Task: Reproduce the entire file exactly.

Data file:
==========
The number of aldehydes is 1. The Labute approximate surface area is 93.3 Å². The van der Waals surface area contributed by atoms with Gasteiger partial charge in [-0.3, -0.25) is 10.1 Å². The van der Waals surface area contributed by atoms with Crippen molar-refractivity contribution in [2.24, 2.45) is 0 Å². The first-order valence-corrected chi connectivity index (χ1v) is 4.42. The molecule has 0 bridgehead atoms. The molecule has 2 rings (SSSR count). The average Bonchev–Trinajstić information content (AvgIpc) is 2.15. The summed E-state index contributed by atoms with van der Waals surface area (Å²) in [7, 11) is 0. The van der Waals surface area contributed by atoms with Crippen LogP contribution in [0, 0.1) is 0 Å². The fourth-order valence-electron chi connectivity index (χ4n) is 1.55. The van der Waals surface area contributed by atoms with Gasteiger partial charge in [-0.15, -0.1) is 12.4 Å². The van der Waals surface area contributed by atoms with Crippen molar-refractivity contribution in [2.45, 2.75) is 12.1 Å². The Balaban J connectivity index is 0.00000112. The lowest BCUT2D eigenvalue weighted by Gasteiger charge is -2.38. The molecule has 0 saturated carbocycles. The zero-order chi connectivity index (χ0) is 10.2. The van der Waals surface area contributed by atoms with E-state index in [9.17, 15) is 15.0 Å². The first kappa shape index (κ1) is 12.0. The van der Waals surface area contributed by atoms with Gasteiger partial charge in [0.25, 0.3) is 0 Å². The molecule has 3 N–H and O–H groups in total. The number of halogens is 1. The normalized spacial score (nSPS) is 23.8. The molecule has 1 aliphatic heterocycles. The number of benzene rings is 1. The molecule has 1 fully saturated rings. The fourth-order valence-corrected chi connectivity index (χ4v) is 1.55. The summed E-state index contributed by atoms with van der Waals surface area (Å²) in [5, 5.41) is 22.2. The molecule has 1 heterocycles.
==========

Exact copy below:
The number of aldehydes is 1. The Labute approximate surface area is 93.3 Å². The van der Waals surface area contributed by atoms with Gasteiger partial charge in [-0.3, -0.25) is 10.1 Å². The van der Waals surface area contributed by atoms with Crippen molar-refractivity contribution in [2.24, 2.45) is 0 Å². The first-order valence-corrected chi connectivity index (χ1v) is 4.42. The molecule has 0 bridgehead atoms. The molecule has 2 rings (SSSR count). The average Bonchev–Trinajstić information content (AvgIpc) is 2.15. The summed E-state index contributed by atoms with van der Waals surface area (Å²) in [7, 11) is 0. The van der Waals surface area contributed by atoms with Crippen LogP contribution in [0, 0.1) is 0 Å². The fourth-order valence-electron chi connectivity index (χ4n) is 1.55. The van der Waals surface area contributed by atoms with Gasteiger partial charge in [-0.15, -0.1) is 12.4 Å². The van der Waals surface area contributed by atoms with Crippen molar-refractivity contribution in [2.45, 2.75) is 12.1 Å². The Balaban J connectivity index is 0.00000112. The lowest BCUT2D eigenvalue weighted by Gasteiger charge is -2.38. The molecule has 0 saturated carbocycles. The zero-order chi connectivity index (χ0) is 10.2. The van der Waals surface area contributed by atoms with E-state index in [9.17, 15) is 15.0 Å². The first kappa shape index (κ1) is 12.0. The van der Waals surface area contributed by atoms with Gasteiger partial charge in [0.25, 0.3) is 0 Å². The molecule has 3 N–H and O–H groups in total. The number of halogens is 1. The normalized spacial score (nSPS) is 23.8. The molecule has 1 aliphatic heterocycles. The number of benzene rings is 1. The molecule has 1 fully saturated rings. The fourth-order valence-corrected chi connectivity index (χ4v) is 1.55. The summed E-state index contributed by atoms with van der Waals surface area (Å²) in [5, 5.41) is 22.2. The molecule has 1 heterocycles.